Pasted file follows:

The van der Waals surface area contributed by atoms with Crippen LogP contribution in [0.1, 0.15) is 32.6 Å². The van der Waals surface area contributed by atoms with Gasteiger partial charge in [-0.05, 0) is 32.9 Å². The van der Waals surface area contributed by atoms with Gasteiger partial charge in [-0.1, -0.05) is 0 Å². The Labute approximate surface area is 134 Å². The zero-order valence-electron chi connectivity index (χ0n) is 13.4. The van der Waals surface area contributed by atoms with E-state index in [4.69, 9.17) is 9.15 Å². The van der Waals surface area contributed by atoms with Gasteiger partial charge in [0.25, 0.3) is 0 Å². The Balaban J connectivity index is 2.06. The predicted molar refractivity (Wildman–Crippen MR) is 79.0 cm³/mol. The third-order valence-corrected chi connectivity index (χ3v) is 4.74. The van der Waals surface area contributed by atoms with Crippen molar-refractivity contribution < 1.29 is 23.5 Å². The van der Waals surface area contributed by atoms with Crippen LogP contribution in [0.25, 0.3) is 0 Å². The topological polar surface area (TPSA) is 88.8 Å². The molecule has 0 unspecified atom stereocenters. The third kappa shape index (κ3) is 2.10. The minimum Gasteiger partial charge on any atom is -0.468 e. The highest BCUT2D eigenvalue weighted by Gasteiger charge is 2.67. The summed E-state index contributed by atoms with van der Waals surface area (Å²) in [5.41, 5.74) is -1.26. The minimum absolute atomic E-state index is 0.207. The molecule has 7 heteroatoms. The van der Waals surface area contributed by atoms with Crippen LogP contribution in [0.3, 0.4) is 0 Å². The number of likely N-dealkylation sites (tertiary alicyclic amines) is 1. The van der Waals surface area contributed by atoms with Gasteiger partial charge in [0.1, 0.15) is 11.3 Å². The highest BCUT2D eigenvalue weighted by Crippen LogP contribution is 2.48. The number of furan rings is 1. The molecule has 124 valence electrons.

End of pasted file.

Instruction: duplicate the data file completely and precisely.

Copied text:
The van der Waals surface area contributed by atoms with Crippen LogP contribution in [0.1, 0.15) is 32.6 Å². The van der Waals surface area contributed by atoms with Gasteiger partial charge in [-0.05, 0) is 32.9 Å². The van der Waals surface area contributed by atoms with Gasteiger partial charge in [-0.1, -0.05) is 0 Å². The Labute approximate surface area is 134 Å². The zero-order valence-electron chi connectivity index (χ0n) is 13.4. The van der Waals surface area contributed by atoms with E-state index in [4.69, 9.17) is 9.15 Å². The van der Waals surface area contributed by atoms with Gasteiger partial charge in [0.25, 0.3) is 0 Å². The Balaban J connectivity index is 2.06. The predicted molar refractivity (Wildman–Crippen MR) is 79.0 cm³/mol. The third-order valence-corrected chi connectivity index (χ3v) is 4.74. The van der Waals surface area contributed by atoms with Crippen molar-refractivity contribution < 1.29 is 23.5 Å². The van der Waals surface area contributed by atoms with Crippen LogP contribution in [0.25, 0.3) is 0 Å². The topological polar surface area (TPSA) is 88.8 Å². The molecule has 0 unspecified atom stereocenters. The third kappa shape index (κ3) is 2.10. The minimum Gasteiger partial charge on any atom is -0.468 e. The highest BCUT2D eigenvalue weighted by Gasteiger charge is 2.67. The summed E-state index contributed by atoms with van der Waals surface area (Å²) in [5.41, 5.74) is -1.26. The minimum absolute atomic E-state index is 0.207. The molecule has 7 heteroatoms. The van der Waals surface area contributed by atoms with Crippen LogP contribution in [0.3, 0.4) is 0 Å². The number of likely N-dealkylation sites (tertiary alicyclic amines) is 1. The van der Waals surface area contributed by atoms with Gasteiger partial charge in [0.1, 0.15) is 11.3 Å². The highest BCUT2D eigenvalue weighted by Crippen LogP contribution is 2.48. The number of furan rings is 1. The molecule has 124 valence electrons.